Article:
Pelosi is in favor with this because she does not have a prostste (or does she)

    May 21, 2012 at 22:10 | Report abuse | Reply
  45. mensaboy

    A friend of mine was diagnosed with this test at age 40. He would be dead now if it were not for the early diagnoses. The death squads are now in full force. God help us!

    May 21, 2012 at 22:11 | Report abuse | Reply
    • Meki60

      yo are correct

      May 21, 2012 at 22:13 | Report abuse |
  46. cup


    May 21, 2012 at 22:17 | Report abuse | Reply
  47. Luca Brasi

    Here's the deal. You have to die of something. Most men with prostate cancer will not die from the disease (neoplasia). If you really want to go through testing, the imperfect PSA as described above, and treatment (whose litany of horrible side effects are not well enumerated in the article) so be it.

    Ask your (should be male in this case, for honesty's sake) physician if they would go through whatever treatment regimen they propose if you are diagnosed with prostate CA. I'll bet a dollar not many of them would.

    Next, talk to a "survivor" of chemo, radiation, or surgery. See if they are happier with the diapers and impotence than they would be with mild urinary hesitancy/retention and the small chance of dying of their condition.

    Of course urologists come out against this. It's their bread and butter. Someone just saw their paychecks shrink.

    Sometimes the treatment is worse than the disease. The article hints at "number needed to treat". How many people need to be treated for a condition for it to be considered worthwhile?

    Just because you can screen (imperfectly) for a condition doesn't mean you should.

    For those who are interested, look up the sensitivity, specificity, false positives and false negatives of PSA screenings, then decide if you want one.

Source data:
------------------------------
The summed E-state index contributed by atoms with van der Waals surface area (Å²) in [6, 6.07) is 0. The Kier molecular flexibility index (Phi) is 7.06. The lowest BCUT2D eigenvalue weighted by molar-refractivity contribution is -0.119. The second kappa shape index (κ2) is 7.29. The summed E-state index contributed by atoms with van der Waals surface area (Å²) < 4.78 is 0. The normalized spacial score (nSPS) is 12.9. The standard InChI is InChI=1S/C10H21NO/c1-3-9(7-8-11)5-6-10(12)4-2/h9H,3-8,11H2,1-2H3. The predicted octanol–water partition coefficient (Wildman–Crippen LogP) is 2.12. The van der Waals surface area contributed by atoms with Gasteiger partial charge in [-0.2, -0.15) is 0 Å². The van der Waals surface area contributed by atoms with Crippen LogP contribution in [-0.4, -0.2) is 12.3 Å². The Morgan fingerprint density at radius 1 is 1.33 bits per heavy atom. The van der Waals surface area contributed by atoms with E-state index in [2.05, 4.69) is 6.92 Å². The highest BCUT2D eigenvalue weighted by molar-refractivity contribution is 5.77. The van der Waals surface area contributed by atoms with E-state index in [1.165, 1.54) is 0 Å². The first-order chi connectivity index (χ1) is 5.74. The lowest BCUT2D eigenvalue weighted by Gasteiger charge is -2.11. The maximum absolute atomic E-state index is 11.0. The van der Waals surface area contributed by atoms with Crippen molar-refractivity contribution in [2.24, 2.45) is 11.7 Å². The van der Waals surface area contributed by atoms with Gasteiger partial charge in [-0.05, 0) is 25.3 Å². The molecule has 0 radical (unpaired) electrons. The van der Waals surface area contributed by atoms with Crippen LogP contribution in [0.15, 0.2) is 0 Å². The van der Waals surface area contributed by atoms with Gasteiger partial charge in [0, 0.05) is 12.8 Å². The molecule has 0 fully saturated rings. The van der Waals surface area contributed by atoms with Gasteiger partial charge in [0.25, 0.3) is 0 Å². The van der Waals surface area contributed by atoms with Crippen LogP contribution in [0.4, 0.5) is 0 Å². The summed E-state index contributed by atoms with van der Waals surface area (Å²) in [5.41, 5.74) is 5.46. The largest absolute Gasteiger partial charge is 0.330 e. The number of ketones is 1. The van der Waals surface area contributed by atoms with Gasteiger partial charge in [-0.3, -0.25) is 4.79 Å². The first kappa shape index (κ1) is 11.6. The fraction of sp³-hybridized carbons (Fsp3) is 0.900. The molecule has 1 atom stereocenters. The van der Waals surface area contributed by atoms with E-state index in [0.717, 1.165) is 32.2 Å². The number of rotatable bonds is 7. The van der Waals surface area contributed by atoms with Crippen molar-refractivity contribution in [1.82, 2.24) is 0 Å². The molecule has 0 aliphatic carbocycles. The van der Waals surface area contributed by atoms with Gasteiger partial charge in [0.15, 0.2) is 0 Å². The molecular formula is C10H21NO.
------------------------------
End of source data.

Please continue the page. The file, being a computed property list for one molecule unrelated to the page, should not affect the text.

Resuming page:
May 21, 2012 at 22:19 | Report abuse | Reply
    • Paul

      Choose life..take the test. If aggressive cancer, get rid of it asap

      May 21, 2012 at 22:25 | Report abuse |
    • Voice of Reason

      Exactly more men will die with prostate cancer than of prostate cancer. We decided in the 70's screening for lung cancer was a good idea only to discover it caused more harm than good. I guess you need to be rational to understand this argument though

      May 21, 2012 at 22:27 | Report abuse |
    • hollistergrant

      "Next, talk to a "survivor" of chemo, radiation, or surgery. See if they are happier with the diapers and impotence than they would be with mild urinary hesitancy/retention and the small chance of dying of their condition."

      To Luca Brasi, you don't know what you are talking about. Live through the agony of a tumor in your bones and then tell me you wouldn't want treatment. You've never faced this or you wouldn't write what you said.

      May 22, 2012 at 02:21 | Report abuse |
  48. Jose Rodriguez

    This recommendation is nothing but rationing of care as a result of the nationalized medicine design. It will not be covered because a pediatrician without a prostate, appointed by the liberals to the USPSTF, says the test does more harm than good. This lady is misleading the public by implying that anyone with an elevated PSA reading will be rushed to treatment without confirmatory tests. Read the actuall cases of people whose life has been saved by the test. What a shameful, unprofessional behavior. But I bet members of congress and others in the government and the labor unions will have a plan that does cover it.

    May 21, 2012 at 22:20 | Report abuse | Reply
  49. WhackyWaco

    The PSA test is not needed unless you are the one who has prostate cancer.

    May 21, 2012 at 22:24 | Report abuse | Reply
  50. Ian

    Utter nonsense.Since I was 63 I have had PSA readings every 6 months commencing April 2003, 3.0, October 2003, 6.2, April 2008,12.40 and I then had a biopsy. Had previous Lyphoma cancer 28 years ago so surgical removal was out of the question, so I was declared a walking dead man. Reading in April, 2012 was 17.4. Cancer specialist recommendations were no medication of any kind unless it hits 23.0, and we will think about it then. I am now 74. Maintenance and vigilence is absolutely manadatory and this finding is blatantly against the ongoing welfare of men's health. Ok guys, lets start a movement ( No PUN intended)!!

    May 21, 2012 at 22:27 | Report abuse | Reply
    • WhackyWaco

      Men need a blue ribbon campaign similar to the pink ribbon for women's breast.

      May 21, 2012 at 22:31 | Report abuse |